by Santosh Ghimire
KATHMANDU, Jan. 1 (Xinhua) -- In 2017, Nepal and China witnessed major developments in the age-old friendly ties while agreeing to further enhance their bilateral cooperation under the framework of the Belt and Road Initiative.
In March 2017, Chinese Defense Minister Chang Wanquan paid a three-day visit to Nepal where the two sides discussed a number of bilateral issues, including maintaining high-level military exchanges, tightening border control, and deepening pragmatic cooperation in various fields.
In the last week of March, Chinese President Xi Jinping met then Nepalese Prime Minister Pushpa Kamal Dahal in Beijing where the two sides agreed to expand bilateral trade and investment, increase connectivity including construction of railways, roads and ports, and enhance cooperation in oil and gas, electricity and clean energy.
In April, the Nepalese Army and People's Liberation Army of China held a first-ever joint military training in Kathmandu, seeking to exchange skills and knowledge on disaster management and counter-terrorism.
In May, a Nepalese high level delegation led by Deputy Prime Minister Krishna Bahadur Mahara attended the Belt and Road Forum for International Cooperation in China, a few days after Nepal joined the Belt and Road Initiative by signing the MoU on Belt and Road cooperation.
Though Nepal witnessed a change of guard in June 2017 as Nepali Congress President Sher Bahadur Deuba became the country's prime minister for the fourth time, the two governments continued their friendly ties based on mutual trust and understanding as earlier.
In August, Chinese Vice Premier Wang Yang met top political leadership in Kathmandu in course of his visit to Nepal, where the two sides agreed to make joint efforts to further advance pragmatic cooperation between the two countries under the framework of the Belt and Road Initiative.
As the two countries are willing to connect each other through the railway connectivity, top officials from China's National Railway Administration (NRA) visited Nepal in November to start groundwork for the development of the proposed railway connecting Kathmandu and Chinese border town Kerung.
In November, Nepalese officials identified three potential infrastructure projects to be implemented under the framework of the Belt and Road Initiative which include a cross-border railway line linking China's Kerung with Nepal's Kathmandu, an electricity transmission line connecting Kerung with Nepal's Galchhi in Dhading district, and a Sunsari-Marin Diversion Irrigation Project in eastern Nepal.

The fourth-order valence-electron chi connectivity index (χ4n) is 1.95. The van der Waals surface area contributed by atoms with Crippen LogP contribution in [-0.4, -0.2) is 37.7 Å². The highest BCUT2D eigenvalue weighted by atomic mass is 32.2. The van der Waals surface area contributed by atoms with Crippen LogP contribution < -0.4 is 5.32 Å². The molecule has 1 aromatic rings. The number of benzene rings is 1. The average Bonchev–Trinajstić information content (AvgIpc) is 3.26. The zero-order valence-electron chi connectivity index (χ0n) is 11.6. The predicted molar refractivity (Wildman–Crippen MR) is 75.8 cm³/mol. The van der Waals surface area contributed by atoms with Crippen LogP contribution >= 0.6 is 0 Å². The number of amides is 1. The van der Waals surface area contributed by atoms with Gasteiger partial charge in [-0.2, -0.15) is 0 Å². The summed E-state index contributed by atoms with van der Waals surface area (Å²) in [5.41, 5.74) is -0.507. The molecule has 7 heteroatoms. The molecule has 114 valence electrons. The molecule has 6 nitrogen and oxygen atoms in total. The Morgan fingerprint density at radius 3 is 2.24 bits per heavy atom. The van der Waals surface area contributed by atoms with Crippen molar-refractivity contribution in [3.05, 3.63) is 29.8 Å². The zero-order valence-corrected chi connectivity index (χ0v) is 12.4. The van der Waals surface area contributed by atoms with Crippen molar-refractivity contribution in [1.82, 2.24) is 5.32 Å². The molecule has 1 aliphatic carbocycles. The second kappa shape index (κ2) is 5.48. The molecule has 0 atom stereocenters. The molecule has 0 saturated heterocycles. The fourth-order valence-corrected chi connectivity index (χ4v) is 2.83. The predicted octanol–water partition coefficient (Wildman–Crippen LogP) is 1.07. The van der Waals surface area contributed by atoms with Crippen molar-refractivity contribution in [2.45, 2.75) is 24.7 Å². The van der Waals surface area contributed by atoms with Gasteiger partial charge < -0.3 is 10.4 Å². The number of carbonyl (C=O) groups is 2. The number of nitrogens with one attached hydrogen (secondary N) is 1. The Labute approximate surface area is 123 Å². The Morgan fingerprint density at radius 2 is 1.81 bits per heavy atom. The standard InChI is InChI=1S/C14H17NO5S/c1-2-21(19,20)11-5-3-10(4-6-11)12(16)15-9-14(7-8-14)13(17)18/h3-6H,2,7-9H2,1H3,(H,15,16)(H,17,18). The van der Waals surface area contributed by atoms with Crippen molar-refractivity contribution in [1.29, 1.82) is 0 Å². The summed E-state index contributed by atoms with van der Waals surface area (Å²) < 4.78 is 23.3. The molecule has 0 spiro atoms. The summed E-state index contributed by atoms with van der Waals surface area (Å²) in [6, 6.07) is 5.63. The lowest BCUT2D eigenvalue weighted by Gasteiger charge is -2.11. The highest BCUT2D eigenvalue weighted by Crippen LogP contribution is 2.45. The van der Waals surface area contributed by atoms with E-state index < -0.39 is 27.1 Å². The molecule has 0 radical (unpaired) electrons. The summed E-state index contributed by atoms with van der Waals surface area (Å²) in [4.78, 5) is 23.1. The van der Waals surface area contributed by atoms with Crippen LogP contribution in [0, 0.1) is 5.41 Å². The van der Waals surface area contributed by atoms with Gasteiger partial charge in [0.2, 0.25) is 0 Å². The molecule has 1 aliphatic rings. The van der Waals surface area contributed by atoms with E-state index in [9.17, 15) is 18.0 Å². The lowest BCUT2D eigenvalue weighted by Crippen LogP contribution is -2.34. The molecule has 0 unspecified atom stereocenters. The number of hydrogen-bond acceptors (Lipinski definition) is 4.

"We support the Belt and Road Initiative and will take an active part in the China-proposed initiative," Nepalese Foreign Secretary Shanker Das Bairagi told Xinhua, stating that his country is willing to earnestly implement the consensus reached between leaders of the two countries in various occasions.
China continued to contribute Foreign Direct Investment (FDI) to Nepal in 2017 as well. In September, the Investment Board Nepal (IBN) and Hongshi-Shivam Cement Private Limited, a Nepal-China joint venture company, signed Project Investment Agreement (PIA) to set up a mega cement factory in Nepal with an investment of 359.18 million U.S. dollars. The agreement was the first of its kind in Nepal for private sector investments.
This was the largest Chinese investment in Nepal's cement industry. The joint venture industry has targeted to start production by 2018 with initial production of 6,000 tons of cement per day. The company which has already started construction of the factory has employed more than 1,000 local workers during its construction period, according to the company. The company is expected to start its cement production from March 2018.
As Nepal successfully completed a transition by holding the elections for local bodies, provincial assemblies and federal parliament in 2017 as outlined in the historic new constitution promulgated in 2015, people are hopeful that the country will enter into an era of political stability and development.
Many in Nepal have high hopes that Nepal and China will see a stronger cooperation between the two countries in 2018 on multiple fields including trade, investment, commerce, rail-road connectivity, energy, tourism and people-to-people contacts.